Sometimes people with alcohol abuse issues are not interested in receiving help for their problem, even if it has extended into a serious physical problem, as is the case with alcohol cardiomyopathy. As goes the common refrain, a person needs to first understand that they have a problem before they can address their addiction and be on the road toward a healthy and full recovery. Getting someone to acknowledge their problem can often be the tricky part. Those who care for a person who suffers from alcohol abuse and who might also suffer from alcohol cardiomyopathy might orchestrate an intervention in order to address these issues in the presence of the sufferer and people who love him or her.
An intervention involves gathering people who care about the person in the same room as the alcoholic. During this time, loved ones confront the alcoholic about the problem and the negative ways in which addiction is impacting his or her life. An intervention involves careful planning, acquiring of relevant knowledge, development of consequences each loved one might enact if treatment is denied, and follow-up with the sufferer to ensure a successful recovery process.
Prognosis and Treatment
If a person who has been diagnosed with alcohol cardiomyopathy has severe heart damage, the prognosis for the condition tends to be poor. Once heart damage reaches a certain point in its destruction of this vital organ, it is difficult for the heart or the rest of the body to recover from the damage. However, in cases where the damage is not considered to be severe, the condition can be treated, and in some cases, it can even be reversed.
Treating alcohol cardiomyopathy might involve refraining from drinking alcohol, eating a low-salt diet, and monitoring fluid intake carefully. The heart failure component of this condition might be treated with beta blockers, ACE inhibitors, or diuretics. A defibrillator or pacemaker may also improve the outlook for a patient with congestive heart failure. In addition to these treatment methods, talk therapy and support groups can play a helpful role in a patient’s recovery.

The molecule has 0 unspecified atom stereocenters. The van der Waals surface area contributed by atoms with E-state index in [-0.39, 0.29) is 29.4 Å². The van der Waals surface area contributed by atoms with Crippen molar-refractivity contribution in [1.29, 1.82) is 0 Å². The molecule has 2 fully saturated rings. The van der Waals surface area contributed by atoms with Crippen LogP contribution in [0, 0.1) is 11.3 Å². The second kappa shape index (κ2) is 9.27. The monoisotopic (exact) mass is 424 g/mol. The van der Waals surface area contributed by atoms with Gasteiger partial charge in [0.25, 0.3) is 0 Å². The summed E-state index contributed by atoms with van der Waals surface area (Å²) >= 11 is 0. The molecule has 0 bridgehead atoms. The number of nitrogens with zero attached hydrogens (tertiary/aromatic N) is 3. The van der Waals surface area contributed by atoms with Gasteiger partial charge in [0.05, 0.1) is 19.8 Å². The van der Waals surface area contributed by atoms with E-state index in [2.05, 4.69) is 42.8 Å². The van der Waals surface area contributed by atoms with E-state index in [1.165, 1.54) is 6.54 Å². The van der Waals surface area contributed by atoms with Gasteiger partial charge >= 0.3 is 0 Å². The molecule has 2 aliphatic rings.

For any patient undergoing treatment for alcohol cardiomyopathy, it is important that the underlying issue of alcoholism or alcohol abuse is addressed and treated on its own. Since a person must drink alcohol at a high volume regularly for a long duration of time to develop alcohol cardiomyopathy, the condition is most often the result of sustained alcoholism. For this reason, issues involving addiction and its underlying causes should be treated by a qualified mental health professional as a part of an overall treatment plan.
Dual Diagnosis Care for Alcohol Abuse
There are many reasons why people drink more than they should. Sometimes a person is more likely to engage in this kind of behavior because a predisposition for alcohol abuse exists in their family. For others, alcohol abuse is a way of self-medicating for another issue that is already in existence, whether it is a mental illness or life stress that seems out of control. If a person is to truly recover fully from alcohol cardiomyopathy, then it is important that these underlying reasons for addictive behavior are discovered and addressed. If they are not, there is an increased chance that a patient being treated for alcohol cardiomyopathy might relapse or begin abusing a different kind of illicit substance.
If you or someone you know is suffering from alcohol abuse issues as well as a mental health condition, dual diagnosis care can help you find lasting recovery. With the right care, physical issues, such as alcohol cardiomyopathy, can also be managed. For more information on a path to wellness, call us today and talk with one of our admissions coordinators about how we can help.
Further Reading About Dilated Cardiomyopathy
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David W. Newton is a board certified pharmacist and also has been a board member for boards of examiners for the National Association of Boards of Pharmacy since 1983. His areas of expertise are primarily pharmaceuticals as well as cannabinoids. You can read an article about his expertise in CBD on the National Library of Medicine.